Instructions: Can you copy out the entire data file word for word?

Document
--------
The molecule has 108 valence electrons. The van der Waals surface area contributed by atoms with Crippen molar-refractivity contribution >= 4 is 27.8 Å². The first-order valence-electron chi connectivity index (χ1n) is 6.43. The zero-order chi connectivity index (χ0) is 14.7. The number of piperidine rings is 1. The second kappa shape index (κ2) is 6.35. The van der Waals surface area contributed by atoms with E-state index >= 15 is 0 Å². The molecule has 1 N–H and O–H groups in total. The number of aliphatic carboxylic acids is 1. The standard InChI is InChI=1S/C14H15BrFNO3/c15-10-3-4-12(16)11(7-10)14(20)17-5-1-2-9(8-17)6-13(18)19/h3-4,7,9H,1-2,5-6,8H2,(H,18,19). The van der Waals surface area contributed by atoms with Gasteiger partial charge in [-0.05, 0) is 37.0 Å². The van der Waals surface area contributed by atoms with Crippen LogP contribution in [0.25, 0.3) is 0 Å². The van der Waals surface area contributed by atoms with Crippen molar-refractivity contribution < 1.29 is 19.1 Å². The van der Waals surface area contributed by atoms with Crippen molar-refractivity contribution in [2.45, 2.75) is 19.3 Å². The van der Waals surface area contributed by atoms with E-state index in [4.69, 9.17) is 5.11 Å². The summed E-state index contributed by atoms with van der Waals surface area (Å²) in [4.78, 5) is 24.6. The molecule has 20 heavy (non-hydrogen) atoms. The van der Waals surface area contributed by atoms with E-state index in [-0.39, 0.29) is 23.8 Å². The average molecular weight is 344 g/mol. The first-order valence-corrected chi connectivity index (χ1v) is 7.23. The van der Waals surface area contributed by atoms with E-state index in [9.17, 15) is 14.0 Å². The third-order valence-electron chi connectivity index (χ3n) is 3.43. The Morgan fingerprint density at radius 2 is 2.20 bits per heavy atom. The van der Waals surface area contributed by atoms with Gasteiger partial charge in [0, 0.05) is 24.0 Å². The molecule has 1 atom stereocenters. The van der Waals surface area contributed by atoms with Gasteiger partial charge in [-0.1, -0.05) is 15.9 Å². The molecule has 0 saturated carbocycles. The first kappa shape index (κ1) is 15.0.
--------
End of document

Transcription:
The molecule has 108 valence electrons. The van der Waals surface area contributed by atoms with Crippen molar-refractivity contribution >= 4 is 27.8 Å². The first-order valence-electron chi connectivity index (χ1n) is 6.43. The zero-order chi connectivity index (χ0) is 14.7. The number of piperidine rings is 1. The second kappa shape index (κ2) is 6.35. The van der Waals surface area contributed by atoms with E-state index >= 15 is 0 Å². The molecule has 1 N–H and O–H groups in total. The number of aliphatic carboxylic acids is 1. The standard InChI is InChI=1S/C14H15BrFNO3/c15-10-3-4-12(16)11(7-10)14(20)17-5-1-2-9(8-17)6-13(18)19/h3-4,7,9H,1-2,5-6,8H2,(H,18,19). The van der Waals surface area contributed by atoms with Gasteiger partial charge in [-0.05, 0) is 37.0 Å². The van der Waals surface area contributed by atoms with Crippen LogP contribution in [0.25, 0.3) is 0 Å². The van der Waals surface area contributed by atoms with Crippen molar-refractivity contribution < 1.29 is 19.1 Å². The van der Waals surface area contributed by atoms with Crippen molar-refractivity contribution in [2.45, 2.75) is 19.3 Å². The van der Waals surface area contributed by atoms with E-state index in [4.69, 9.17) is 5.11 Å². The summed E-state index contributed by atoms with van der Waals surface area (Å²) in [4.78, 5) is 24.6. The molecule has 20 heavy (non-hydrogen) atoms. The van der Waals surface area contributed by atoms with E-state index in [-0.39, 0.29) is 23.8 Å². The average molecular weight is 344 g/mol. The first-order valence-corrected chi connectivity index (χ1v) is 7.23. The van der Waals surface area contributed by atoms with E-state index in [9.17, 15) is 14.0 Å². The third-order valence-electron chi connectivity index (χ3n) is 3.43. The Morgan fingerprint density at radius 2 is 2.20 bits per heavy atom. The van der Waals surface area contributed by atoms with Gasteiger partial charge in [0, 0.05) is 24.0 Å². The molecule has 1 atom stereocenters. The van der Waals surface area contributed by atoms with Gasteiger partial charge in [-0.1, -0.05) is 15.9 Å². The molecule has 0 saturated carbocycles. The first kappa shape index (κ1) is 15.0.